SeaWorld, the amusement company that had showcased captive killer whales (Orcinus orca) in its theme parks for decades until 2016, announced that it is publishing 20 years of blood data on its captive whales. This is in an effort to help scientists who study wild killer whales to determine how they should proceed, if at all, in helping stranded or sick orcas.
“For us, collecting blood from free-ranging killer whales is exceedingly difficult, so it’s something we would rarely ever do,” Deborah Fauquier, a veterinary medical officer at the National Marine Fisheries Service, told Komo News. “Having partners that are in the managed-care community that can provide us with blood values from those animals is very useful. It’s giving us a very robust baseline data set that we haven’t had previously for these whales.”
The data includes more than 2,800 blood tests from 32 whales dating from 1993 to 2013. These blood values include cholesterol, platelet count, triglycerides and others.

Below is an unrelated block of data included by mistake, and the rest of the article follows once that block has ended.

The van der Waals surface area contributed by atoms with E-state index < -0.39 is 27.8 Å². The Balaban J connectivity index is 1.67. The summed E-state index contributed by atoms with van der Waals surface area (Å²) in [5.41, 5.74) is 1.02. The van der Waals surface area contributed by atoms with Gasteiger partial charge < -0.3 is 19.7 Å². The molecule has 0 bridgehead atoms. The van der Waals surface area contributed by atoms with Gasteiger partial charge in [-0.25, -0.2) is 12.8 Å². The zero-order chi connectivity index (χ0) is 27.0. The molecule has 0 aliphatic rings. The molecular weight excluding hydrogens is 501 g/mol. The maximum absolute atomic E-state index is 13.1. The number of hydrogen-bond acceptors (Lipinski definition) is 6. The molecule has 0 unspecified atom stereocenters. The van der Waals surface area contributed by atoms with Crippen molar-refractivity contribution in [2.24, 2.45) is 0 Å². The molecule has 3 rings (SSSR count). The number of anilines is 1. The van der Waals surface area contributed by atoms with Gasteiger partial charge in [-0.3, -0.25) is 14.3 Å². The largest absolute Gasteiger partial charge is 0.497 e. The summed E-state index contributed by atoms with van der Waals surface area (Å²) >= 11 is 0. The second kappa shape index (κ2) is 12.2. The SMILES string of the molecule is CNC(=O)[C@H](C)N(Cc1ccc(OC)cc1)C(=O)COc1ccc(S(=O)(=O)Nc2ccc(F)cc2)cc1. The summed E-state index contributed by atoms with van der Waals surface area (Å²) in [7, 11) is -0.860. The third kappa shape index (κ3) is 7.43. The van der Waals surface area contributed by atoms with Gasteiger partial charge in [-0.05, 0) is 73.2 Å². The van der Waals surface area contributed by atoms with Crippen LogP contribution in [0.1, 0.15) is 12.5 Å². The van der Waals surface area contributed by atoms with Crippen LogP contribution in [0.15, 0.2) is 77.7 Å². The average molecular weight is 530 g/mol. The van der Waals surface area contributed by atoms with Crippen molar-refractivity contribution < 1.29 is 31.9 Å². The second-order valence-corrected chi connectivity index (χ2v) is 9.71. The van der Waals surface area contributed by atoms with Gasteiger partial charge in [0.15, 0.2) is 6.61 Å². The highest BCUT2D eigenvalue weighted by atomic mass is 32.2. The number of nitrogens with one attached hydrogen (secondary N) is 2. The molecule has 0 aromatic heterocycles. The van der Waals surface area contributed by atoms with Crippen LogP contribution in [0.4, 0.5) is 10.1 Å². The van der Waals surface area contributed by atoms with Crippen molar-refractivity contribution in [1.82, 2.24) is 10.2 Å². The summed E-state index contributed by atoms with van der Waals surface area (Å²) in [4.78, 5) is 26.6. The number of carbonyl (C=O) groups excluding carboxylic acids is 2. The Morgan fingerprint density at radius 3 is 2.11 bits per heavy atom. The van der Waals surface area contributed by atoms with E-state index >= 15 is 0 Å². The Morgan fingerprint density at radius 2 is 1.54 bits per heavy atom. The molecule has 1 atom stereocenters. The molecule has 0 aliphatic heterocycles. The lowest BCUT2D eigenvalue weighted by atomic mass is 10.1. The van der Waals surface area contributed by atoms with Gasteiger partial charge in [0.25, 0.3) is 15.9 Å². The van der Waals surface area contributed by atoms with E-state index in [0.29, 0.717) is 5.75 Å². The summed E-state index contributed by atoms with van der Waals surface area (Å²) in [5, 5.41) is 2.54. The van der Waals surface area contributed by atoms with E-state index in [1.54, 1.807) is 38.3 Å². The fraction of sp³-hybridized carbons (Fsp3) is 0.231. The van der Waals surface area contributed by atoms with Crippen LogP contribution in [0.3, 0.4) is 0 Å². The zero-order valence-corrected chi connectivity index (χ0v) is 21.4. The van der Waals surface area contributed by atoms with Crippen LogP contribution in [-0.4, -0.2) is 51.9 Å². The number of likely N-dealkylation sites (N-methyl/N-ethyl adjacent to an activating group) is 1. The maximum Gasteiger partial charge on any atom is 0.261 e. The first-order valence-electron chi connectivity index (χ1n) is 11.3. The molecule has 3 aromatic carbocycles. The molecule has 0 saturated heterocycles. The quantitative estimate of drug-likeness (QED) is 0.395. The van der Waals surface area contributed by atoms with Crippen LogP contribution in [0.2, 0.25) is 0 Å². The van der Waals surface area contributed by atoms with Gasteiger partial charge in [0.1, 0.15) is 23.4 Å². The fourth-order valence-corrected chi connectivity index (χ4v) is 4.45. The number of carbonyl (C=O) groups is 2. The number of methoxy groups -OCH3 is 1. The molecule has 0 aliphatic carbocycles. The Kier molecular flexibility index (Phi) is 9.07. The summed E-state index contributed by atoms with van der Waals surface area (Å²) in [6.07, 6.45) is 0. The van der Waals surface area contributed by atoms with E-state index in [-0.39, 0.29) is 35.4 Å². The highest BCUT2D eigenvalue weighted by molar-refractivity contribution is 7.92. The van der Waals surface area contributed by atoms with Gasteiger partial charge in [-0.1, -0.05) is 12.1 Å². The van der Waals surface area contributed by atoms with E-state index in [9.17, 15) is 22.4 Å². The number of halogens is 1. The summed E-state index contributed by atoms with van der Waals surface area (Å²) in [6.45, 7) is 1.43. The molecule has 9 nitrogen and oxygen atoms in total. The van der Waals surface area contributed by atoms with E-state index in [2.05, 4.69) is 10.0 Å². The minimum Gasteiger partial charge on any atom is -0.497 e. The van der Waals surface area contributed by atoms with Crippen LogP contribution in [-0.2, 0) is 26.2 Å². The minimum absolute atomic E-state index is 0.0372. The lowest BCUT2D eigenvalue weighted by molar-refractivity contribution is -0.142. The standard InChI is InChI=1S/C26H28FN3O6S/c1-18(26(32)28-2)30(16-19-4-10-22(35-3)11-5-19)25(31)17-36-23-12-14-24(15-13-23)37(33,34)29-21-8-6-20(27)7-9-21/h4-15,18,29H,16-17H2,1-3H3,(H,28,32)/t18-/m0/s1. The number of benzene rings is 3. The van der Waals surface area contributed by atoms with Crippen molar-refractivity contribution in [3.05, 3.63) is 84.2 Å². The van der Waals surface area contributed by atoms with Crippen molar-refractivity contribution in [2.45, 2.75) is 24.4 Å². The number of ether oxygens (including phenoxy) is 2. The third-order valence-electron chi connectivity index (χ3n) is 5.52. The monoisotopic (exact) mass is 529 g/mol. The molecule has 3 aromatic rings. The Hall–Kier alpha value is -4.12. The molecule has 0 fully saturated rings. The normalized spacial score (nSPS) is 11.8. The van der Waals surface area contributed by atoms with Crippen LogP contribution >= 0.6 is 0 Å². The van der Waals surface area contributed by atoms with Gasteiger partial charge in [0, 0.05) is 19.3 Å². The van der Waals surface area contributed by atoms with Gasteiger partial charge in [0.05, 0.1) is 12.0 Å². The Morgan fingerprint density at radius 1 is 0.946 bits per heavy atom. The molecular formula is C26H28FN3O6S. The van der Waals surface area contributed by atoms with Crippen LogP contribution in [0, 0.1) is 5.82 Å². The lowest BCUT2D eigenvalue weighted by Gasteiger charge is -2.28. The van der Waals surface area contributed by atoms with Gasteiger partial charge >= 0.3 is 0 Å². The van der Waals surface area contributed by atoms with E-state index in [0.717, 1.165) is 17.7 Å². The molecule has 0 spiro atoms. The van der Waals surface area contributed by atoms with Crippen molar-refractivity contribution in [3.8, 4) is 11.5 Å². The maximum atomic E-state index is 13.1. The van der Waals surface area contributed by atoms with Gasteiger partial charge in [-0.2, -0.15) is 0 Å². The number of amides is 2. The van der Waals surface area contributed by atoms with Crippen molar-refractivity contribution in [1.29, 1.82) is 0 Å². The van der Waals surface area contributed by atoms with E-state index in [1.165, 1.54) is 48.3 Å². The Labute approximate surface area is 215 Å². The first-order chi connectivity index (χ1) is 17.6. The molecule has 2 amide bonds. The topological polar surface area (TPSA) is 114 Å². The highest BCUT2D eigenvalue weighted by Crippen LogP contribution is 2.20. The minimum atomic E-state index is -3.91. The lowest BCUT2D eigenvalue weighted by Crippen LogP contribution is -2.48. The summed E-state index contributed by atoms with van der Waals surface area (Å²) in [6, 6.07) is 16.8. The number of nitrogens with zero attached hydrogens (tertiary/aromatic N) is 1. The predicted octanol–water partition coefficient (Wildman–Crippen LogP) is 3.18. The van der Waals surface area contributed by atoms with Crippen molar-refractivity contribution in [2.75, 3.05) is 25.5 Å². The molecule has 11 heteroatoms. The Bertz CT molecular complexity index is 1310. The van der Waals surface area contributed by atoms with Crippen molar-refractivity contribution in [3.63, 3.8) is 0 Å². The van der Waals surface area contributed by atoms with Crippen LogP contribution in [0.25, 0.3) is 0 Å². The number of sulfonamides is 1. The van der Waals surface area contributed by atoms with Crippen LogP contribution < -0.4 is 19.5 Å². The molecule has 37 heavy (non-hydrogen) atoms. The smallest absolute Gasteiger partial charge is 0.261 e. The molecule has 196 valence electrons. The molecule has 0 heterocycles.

Today, 17 of the company’s 20 whales were born in captivity. The company, which devastated the Pacific Northwest’s southern resident orcas in the 1960s and 1970s when it killed 13 orcas and took 45 for entertainment purposes, according to the Center for Whale Research on Washington’s San Juan Island, in 2016 ended the captive breeding program as well as the Shamu show in response to public outcry.
“Our stance is to do research with our animals to try to help this population now, and that’s what we’re doing,” Todd Robeck, SeaWorld’s vice president of conservation research, said of the Pacific Northwest’s resident orcas. ”That’s why I got into what I do — to try to help animals in the wild, “ Robeck told Komo News.
The company pledged $10 million to the National Fish and Wildlife Foundation’s Killer Whale Research and Conservation Program, in an effort to help the southern resident orcas.
Robeck, one of the lead authors of the review of SeaWorld’s orca data, said that while there will be some differences between the values for captive and wild whales due to climate, diet, and other factors, the results should provide a baseline to compare data from blow samples or fecal samples. SeaWorld is also studying the effects of toxin build up in adult whales and how those toxins are transferred to calves.
“It’s something that could only be done with our animals,” Robeck said. “It’s an example of how we are dedicated to participating in the wellbeing of killer whales in the Pacific Northwest and around the world, and how research with our animals is vital in answering some of these questions about how to address the needs of the animals in the wild.”